8 Jul 2015

Calm defiance giving way to panic as Greek deadline looms

I sat last night with a Greek family and their friends as they heard the news that the Eurozone’s leaders had given a final ultimatum. A deal by Saturday or a specially convened EU summit to prepare for the collapse of the banking system, expulsion from the Eurozone and a “humanitarian aid” package to deal with the inevitable food riots, premature deaths and state failure.

The old took it with equanimity. They believed their government when it said a no vote would strengthen its hand in negotiations for a third bailout. Those who spoke of the way they’d voted had voted no, like 80% of people in the working class suburbs of Athens.

But behind the apparent calm Greeks are getting panicky. There is a rumour mill: vital factories producing medicines or baby milk are rumoured to be closed. Someone rings to check: it’s wrong. People breakdown suddenly in tears, overwhelmed by the stress.

If I give you three stories that were told to me yesterday by this extended group of family and friends, it will explain the pressure Alexis Tsipras is under to do a deal, but not one that humiliates his country.

Ms A works has a private sector job. Her bosses pressured everybody at work to vote yes, she tells me. When she told them she would vote no, the bullying became intense. It’s a non-union workplace, and half her wages come “off the books” so there’s no HR department to go to. Now, after the no victory, she’s been told not to come into work and will not be paid.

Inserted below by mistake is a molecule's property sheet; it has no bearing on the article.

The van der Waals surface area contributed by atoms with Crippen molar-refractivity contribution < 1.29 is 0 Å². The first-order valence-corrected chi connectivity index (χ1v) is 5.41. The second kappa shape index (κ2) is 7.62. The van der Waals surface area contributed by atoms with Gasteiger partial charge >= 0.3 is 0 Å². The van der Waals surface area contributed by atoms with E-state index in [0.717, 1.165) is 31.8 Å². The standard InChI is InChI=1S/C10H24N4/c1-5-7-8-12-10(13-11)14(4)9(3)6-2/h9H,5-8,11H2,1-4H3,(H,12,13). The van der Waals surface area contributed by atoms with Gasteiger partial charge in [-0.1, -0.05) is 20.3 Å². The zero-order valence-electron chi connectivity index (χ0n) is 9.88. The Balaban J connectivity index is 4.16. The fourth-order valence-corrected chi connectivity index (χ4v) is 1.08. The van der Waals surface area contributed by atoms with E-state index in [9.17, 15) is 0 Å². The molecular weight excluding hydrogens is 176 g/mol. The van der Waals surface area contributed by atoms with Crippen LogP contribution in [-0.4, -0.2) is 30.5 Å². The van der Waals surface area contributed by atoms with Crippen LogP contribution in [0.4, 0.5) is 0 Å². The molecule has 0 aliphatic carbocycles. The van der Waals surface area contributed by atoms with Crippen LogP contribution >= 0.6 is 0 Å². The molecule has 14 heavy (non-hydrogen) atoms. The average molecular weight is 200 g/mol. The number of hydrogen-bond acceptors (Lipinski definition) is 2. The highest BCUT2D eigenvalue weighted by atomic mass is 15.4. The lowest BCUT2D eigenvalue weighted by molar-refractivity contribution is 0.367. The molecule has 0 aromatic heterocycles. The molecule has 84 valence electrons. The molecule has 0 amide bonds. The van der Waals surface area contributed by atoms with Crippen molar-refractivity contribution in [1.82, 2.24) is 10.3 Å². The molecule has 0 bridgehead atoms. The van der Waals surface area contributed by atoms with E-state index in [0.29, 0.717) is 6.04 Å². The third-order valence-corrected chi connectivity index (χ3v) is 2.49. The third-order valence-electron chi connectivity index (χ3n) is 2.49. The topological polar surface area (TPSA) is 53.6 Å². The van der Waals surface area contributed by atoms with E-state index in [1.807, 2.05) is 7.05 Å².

Ms B voted yes. She breaks down tearfully every so often. She has two bank accounts but only one has a bank card. She’s borrowing cash. She does some work as a teaching assistant: “one of the children drew Euro notes and cut them out and shared it with their playmates” she says. They are hearing on TV only about money, and how nobody has any. The stress is getting through to them.
Ms C voted no. She is supposed to take unpaid holiday each August, keeping her job effectively non-permanent, by arrangement. But now she has to take July off as well. Unpaid.
What strikes you – and must strike the heavily state-employed and pension-protected older generation around the table  – is the precarious nature of everything in these young people’s lives.
The family dinner table, with grandma, dad and mum working the barbecue represents the institution Greeks will have to rely on most in the coming days: the extended family and the village identity.
For many of the young the family has become a kind of soft prison: they live with their parents; those who don’t are relying grandma’s pension. Its a refuge, yet they have little privacy nor independence.
Here, with the barbecue smoking and the pot-plants withering in the summer heat, in a tiny apartment in a non-descript suburb, is the Greece whose fate will be decided on Sunday.
They are not surprised to be powerless. They’re a small country with a delinquent ruling elite. Nor are they surprised that, finally, after months of saying it was impossible, half the Eurozone is preparing to kick them out.
The only thing they’re surprised by is that Tsipras did not cave in. We’ll see if that lasts until Sunday night.